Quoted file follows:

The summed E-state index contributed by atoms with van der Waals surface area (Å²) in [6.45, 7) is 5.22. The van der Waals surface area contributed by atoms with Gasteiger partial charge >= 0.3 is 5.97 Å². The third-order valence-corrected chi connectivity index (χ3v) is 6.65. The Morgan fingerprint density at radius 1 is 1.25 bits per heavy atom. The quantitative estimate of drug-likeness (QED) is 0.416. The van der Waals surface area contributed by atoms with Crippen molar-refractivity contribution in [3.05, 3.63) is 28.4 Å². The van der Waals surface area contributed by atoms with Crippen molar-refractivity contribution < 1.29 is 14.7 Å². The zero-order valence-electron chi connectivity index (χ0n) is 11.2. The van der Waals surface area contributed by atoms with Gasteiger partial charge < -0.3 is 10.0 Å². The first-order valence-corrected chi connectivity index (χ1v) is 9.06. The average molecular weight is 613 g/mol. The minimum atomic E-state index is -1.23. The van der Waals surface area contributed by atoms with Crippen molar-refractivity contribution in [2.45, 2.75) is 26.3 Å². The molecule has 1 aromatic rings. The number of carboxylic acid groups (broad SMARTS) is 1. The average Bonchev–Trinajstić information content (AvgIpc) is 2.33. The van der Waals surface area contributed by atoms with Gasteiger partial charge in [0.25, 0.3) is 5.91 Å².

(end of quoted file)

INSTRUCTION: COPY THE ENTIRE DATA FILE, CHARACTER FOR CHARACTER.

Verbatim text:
The summed E-state index contributed by atoms with van der Waals surface area (Å²) in [6.45, 7) is 5.22. The van der Waals surface area contributed by atoms with Gasteiger partial charge >= 0.3 is 5.97 Å². The third-order valence-corrected chi connectivity index (χ3v) is 6.65. The Morgan fingerprint density at radius 1 is 1.25 bits per heavy atom. The quantitative estimate of drug-likeness (QED) is 0.416. The van der Waals surface area contributed by atoms with Crippen molar-refractivity contribution in [3.05, 3.63) is 28.4 Å². The van der Waals surface area contributed by atoms with Crippen molar-refractivity contribution < 1.29 is 14.7 Å². The zero-order valence-electron chi connectivity index (χ0n) is 11.2. The van der Waals surface area contributed by atoms with Gasteiger partial charge < -0.3 is 10.0 Å². The first-order valence-corrected chi connectivity index (χ1v) is 9.06. The average molecular weight is 613 g/mol. The minimum atomic E-state index is -1.23. The van der Waals surface area contributed by atoms with Crippen molar-refractivity contribution in [2.45, 2.75) is 26.3 Å². The molecule has 1 aromatic rings. The number of carboxylic acid groups (broad SMARTS) is 1. The average Bonchev–Trinajstić information content (AvgIpc) is 2.33. The van der Waals surface area contributed by atoms with Gasteiger partial charge in [0.25, 0.3) is 5.91 Å².